The ability to engage in nocturnal household activities influences human interactions with each other and the urban environment. The illumination of Pompeian households, through both natural and artificial means, had an impact on architectural proportions, decoration, and the organization and use of space. The Roman period witnessed dramatic increases in the scale of consumption for all types of goods and services throughout the empire. This was also the case for the consumption of artificial light, where there is abundant evidence for lighting devices, especially from Pompeian households, but also for the supply of lamp fuel through the presence of olive oil amphora at most Roman sites throughout the Mediterranean. This chapter presents the contextual analysis of the use of artificial light at ten households in Pompeii in 79 ce.
During late antiquity, the aristocratic house worked as an architectural social filtering system. Many structures of the private residence were used and combined to create, or to strengthen, an impression of social superiority. Ancient sources and archaeological evidence show clearly that light played a key role as an aesthetic element within this aristocratic housing scheme. The function of many key architectural and ornamental features were dependent on lighting. Hence the crucial importance of taking into consideration the ‘variable light’ in any attempt of architectural restitution of domus or villas. This chapter proposes to go deeper into the analysis, attempting to determine whether light should be regarded as a simple variable of aesthetic enhancement or whether, like any other ‘hard’ structures of the house, it should be considered as a fully structuring feature of the aristocratic residential space.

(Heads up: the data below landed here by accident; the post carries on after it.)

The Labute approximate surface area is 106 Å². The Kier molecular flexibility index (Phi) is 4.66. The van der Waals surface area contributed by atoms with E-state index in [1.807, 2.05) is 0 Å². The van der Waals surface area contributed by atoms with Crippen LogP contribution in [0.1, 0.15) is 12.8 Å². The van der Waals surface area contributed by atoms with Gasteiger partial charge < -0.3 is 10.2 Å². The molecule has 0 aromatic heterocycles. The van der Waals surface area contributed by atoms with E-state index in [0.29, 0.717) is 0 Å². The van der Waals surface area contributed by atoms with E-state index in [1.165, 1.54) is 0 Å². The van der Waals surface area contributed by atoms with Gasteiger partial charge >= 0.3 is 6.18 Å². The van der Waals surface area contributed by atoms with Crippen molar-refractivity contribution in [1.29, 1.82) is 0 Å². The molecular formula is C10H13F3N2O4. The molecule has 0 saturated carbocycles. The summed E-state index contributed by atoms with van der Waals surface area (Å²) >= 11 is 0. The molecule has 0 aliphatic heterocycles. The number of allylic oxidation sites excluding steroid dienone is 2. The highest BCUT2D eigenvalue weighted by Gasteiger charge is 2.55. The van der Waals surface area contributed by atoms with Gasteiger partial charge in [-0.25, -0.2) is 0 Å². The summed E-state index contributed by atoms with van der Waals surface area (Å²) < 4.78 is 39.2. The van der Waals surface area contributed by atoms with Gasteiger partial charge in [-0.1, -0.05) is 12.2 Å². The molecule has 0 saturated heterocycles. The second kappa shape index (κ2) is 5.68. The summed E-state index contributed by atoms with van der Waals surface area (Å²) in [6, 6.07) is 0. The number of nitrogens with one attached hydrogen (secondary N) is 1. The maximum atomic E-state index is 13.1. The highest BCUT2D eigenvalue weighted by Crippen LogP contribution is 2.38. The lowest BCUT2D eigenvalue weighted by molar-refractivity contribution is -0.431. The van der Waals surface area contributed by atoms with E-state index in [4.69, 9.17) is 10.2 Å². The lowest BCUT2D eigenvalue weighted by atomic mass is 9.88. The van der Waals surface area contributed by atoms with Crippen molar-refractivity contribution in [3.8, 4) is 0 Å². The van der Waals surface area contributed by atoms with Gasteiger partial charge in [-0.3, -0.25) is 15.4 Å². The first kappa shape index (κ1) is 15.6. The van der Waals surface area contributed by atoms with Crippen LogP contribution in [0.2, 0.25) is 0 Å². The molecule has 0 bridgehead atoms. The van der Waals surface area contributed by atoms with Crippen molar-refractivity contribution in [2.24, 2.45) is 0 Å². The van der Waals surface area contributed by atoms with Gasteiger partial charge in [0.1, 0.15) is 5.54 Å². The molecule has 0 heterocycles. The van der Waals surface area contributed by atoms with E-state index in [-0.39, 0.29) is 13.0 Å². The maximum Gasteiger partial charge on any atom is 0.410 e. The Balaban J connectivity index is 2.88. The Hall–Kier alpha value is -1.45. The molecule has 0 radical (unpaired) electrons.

Holger Wendling and Manfred K. H. Eggert